The continuous churn of a Netflix library can seem like its very own will-they-won’t-they romantic setup; sometimes you find what you’re looking for, and sometimes you’re left searching without any luck. Bollywood—the hub of Indian film production in Mumbai and the largest film industry in the world—is known for its own romantic inclinations, but the industry offers so much more.
While it can be daunting to find the perfect film, streaming platforms offer a wide variety of films to suit your appetite. Whether you are looking for classic film song-and-dance numbers, political and action thrillers, historical deep dives, or films with progressive messaging, Netflix boasts a lineup of can’t-miss movies. Partnerships with Bollywood royalty (like megastar Shah Rukh Khan’s production company Red Chillies Entertainment, and flashy directors like Karan Johar, Zoya Akhtara and Farah Khan) promises that Netflix and Bollywood are truly a match made in heaven.
Director: Farah Khan
Om Shanti Om is a quintessential “Bollywood” film, a masala popcorn flick with wild eccentricities. The 2007 film stars Shah Rukh Khan as Om, an aspiring actor who dies while trying to save the actress he loves (Deepika Padukone) after her film-producer-husband (Arjun Rampal) intentionally sets a fire to kill her. Reincarnated—yes, you read that correctly—as a successful actor identical to Om, he must ultimately avenge the original Om’s death. It’s a contemporary callback to earlier Indian cinema and will surely keep you entertained from start to finish.
Director: Shelly Chopra Dhar
Sweety (Sonam Kapoor) is plagued by her family’s constant marriage inquiries when she meets Sahil (Rajkummar Rao), a flailing playwright who is instantly smitten with her. After months of his persistence, she finally tells him that she’s in love with a woman. Unfazed, Sahil recalibrates and commits himself to helping her tell her family in the only way he knows how: an elaborate musical play. Ek Ladki Ko Dekha Toh Aisa Laga was released to much fanfare as the first mainstream lesbian Bollywood love story, and is a surefire tearjerker about owning your identity and familial acceptance.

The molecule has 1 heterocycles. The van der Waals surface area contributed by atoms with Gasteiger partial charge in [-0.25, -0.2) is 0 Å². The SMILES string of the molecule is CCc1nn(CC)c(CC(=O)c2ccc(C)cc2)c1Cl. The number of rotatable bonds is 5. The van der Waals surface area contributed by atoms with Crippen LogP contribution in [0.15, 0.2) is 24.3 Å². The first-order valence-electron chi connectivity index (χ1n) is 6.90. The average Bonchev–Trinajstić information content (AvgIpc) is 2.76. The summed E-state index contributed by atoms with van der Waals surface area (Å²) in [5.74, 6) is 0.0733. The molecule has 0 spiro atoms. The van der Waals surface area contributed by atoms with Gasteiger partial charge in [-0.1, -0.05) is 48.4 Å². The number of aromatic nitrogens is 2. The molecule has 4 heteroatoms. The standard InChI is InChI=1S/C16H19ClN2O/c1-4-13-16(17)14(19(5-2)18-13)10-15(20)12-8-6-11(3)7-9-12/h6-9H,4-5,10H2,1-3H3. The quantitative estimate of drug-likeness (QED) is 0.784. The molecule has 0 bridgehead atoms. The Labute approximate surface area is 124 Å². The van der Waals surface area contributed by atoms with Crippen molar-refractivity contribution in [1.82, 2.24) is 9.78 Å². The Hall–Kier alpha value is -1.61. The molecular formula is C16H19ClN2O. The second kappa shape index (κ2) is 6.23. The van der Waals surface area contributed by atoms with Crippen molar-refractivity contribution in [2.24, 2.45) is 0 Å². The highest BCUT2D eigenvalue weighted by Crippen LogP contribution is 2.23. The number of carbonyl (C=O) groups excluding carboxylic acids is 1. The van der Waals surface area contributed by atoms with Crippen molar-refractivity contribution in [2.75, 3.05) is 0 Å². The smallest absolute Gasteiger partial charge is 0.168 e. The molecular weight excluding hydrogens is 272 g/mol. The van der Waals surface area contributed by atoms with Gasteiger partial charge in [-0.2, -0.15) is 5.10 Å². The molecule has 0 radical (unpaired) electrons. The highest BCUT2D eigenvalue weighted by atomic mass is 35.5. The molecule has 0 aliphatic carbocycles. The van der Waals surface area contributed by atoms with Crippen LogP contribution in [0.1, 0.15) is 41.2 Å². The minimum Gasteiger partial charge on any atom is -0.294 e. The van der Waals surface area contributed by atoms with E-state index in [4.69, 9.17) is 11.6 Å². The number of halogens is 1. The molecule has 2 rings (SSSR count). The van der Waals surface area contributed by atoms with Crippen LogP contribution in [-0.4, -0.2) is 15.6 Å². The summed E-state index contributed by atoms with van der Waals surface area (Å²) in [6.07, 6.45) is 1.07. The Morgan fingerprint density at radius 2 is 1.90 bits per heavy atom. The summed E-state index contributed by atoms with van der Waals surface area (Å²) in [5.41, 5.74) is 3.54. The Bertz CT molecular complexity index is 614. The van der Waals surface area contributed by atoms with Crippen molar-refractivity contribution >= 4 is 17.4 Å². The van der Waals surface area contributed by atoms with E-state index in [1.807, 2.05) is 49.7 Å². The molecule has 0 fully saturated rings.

Director: Farah Khan
Situated in contemporary India-Pakistan tensions, Major Ram Prasad Sharma (Shah Rukh Khan) is assigned to “Project Milaap,” a top-secret mission that would release captured civilians from both countries in an effort to drive peace in the region. As part of this assignment, Sharma must go undercover at a school to protect his boss’s daughter, who has become a target of Project Milaap’s foe. On his father’s deathbed, Sharma finds out he has a half-brother —of course, another student at the same school—which further colors the mission for him. Though he makes some hilarious missteps, Sharma ultimately wins the two over until they find out the secrets he’s hiding. Main Hoon Na is a politically inclined action comedy, and a heartwarming look at love and family under the threat of warfare.
Director: R. Balki
Based on the true story of a social entrepreneur who created a low cost sanitary pad machine for rural Indian women, Pad Man tackles India’s backwards approach to menstruation. Lakshmikant “Lakshmi” Chauhan (Akshay Kumar) is ostracized from his village for his diligent focus on creating a pad for his wife (Radhika Apte) after discovering that she was using a dirty rag every month. But failure and his new status as an outcast doesn’t deter Lakshmi from his goal; armed by the knowledge that pads could help prevent diseases and illnesses, he continues to work on his prototype until he perfects it and is recognized by an entrepreneur competition, which leads him to wide fame and success. A story of resilience and effort to change the status quo that will inspire you to challenge other stigmas in society.